This week’s Inheritance Books come from writer and academic Julie Maxwell.
I learned to read and write when I was very young. Ever since I’ve been contriving ways to avoid doing anything else. One of my earliest memories is of being scolded for hogging the toilet (there was only one in the house) because I was actually sitting there reading a book. Maybe it was The Billy Goats Gruff, which I loved so much I wanted to get ‘inside’ it and more than once ripped it up in an attempt to do so! I also remember getting very worked up by my inability to get the tails of my y’s and g’s to go neatly under the line of my exercise book. My mother tried to tell me, ‘It doesn’t matter, Julie.’ But I insisted, ‘It matters to me.’ (Yep, I’ve always been like that.)
After reading English literature at Christ Church, Oxford, I became an academic who specialises in researching and teaching early modern English literature (i.e. Shakespeare and his contemporaries). I also publish pieces on contemporary fiction. But in 2003 my life changed when I was given a three-year Junior Research Fellowship at New College, Oxford. I had the time to do nothing but read, research, and write. That was where I wrote my first novel, You Can Live Forever. To my delight it won a Betty Trask Award (for the Best First Novels by Commonwealth Authors under 35). Last year I published a second novel, These Are Our Children – a tragi-comic story about the problems that so many women experience during pregnancy and childbirth.
Which book have you inherited from the generation above? Why is it special?
Tales of Long Ago retold by Enid Blyton. When I was about 7 or 8, we had next-door neighbours whose own kids had grown up. One day the dad casually mentioned over the garden fence that he’d give us all their old books. When exactly? we wanted to know. Tomorrow, he said. So my sister and I went round there the next day, at some over-zealous hour like six in the morning, dragging him out of bed. He stood wearily at the front door in his caramel-and-cream striped dressing gown. No, he didn’t have the books to hand. However, we got a huge boxful pretty quickly after that – presumably so that his next lie-in would not be disturbed. There were loads of brilliant children’s novels, but what stood out to me was Enid Blyton’s retelling of the tales in Ovid’s Metamorphoses. Being a kid, I didn’t really register the force of the word ‘retold’ on the front cover. I thought that Blyton was the original author of the masterpiece! I was already a fan of the Famous Five, etc, but my opinion of her really went up after that. I gave the story of my encounter with ‘Blyton’s’ Metamorphoses to a character in my novel These Are Our Children.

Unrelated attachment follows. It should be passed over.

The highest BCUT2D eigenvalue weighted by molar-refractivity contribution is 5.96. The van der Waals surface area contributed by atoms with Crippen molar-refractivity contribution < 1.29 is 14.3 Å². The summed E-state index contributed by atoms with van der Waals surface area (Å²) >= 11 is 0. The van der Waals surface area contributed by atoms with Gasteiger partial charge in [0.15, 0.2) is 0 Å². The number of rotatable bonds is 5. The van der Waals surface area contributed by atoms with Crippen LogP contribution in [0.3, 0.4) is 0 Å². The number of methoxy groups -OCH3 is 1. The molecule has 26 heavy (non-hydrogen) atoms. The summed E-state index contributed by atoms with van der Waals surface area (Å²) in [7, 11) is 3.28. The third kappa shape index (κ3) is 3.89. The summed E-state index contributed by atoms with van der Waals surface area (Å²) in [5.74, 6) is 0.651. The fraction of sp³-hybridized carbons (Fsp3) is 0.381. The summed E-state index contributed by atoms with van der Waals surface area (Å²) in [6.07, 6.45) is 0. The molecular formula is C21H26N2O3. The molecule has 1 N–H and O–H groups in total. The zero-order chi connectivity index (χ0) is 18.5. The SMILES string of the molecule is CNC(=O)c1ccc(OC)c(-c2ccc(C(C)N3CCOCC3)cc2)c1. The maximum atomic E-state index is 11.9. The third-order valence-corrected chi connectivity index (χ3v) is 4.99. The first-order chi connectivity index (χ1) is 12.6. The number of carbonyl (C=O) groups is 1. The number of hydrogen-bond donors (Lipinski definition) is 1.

Which book would you like to leave to future generations? Why?
Evelyn Waugh’s Decline and Fall. You never know what’s going to happen next and Decline and Fall is what I’d call emergency reading. You can read it in a day any time you’re in despair. If the end of civilisation envisaged by so many novelists materialises, forget the search for tinned goods and stock up on Evelyn Waugh! For the struggling novelist in particular, Howard Jacobson’s Zoo Time (which I’m currently halfway through) seems to have a similar curative effect.
Thank you for sharing you Inheritance Books with us, Julie. All the best for your new book.
Julie’s book These are Our Children is available now. You can contact Julie through Quercus books.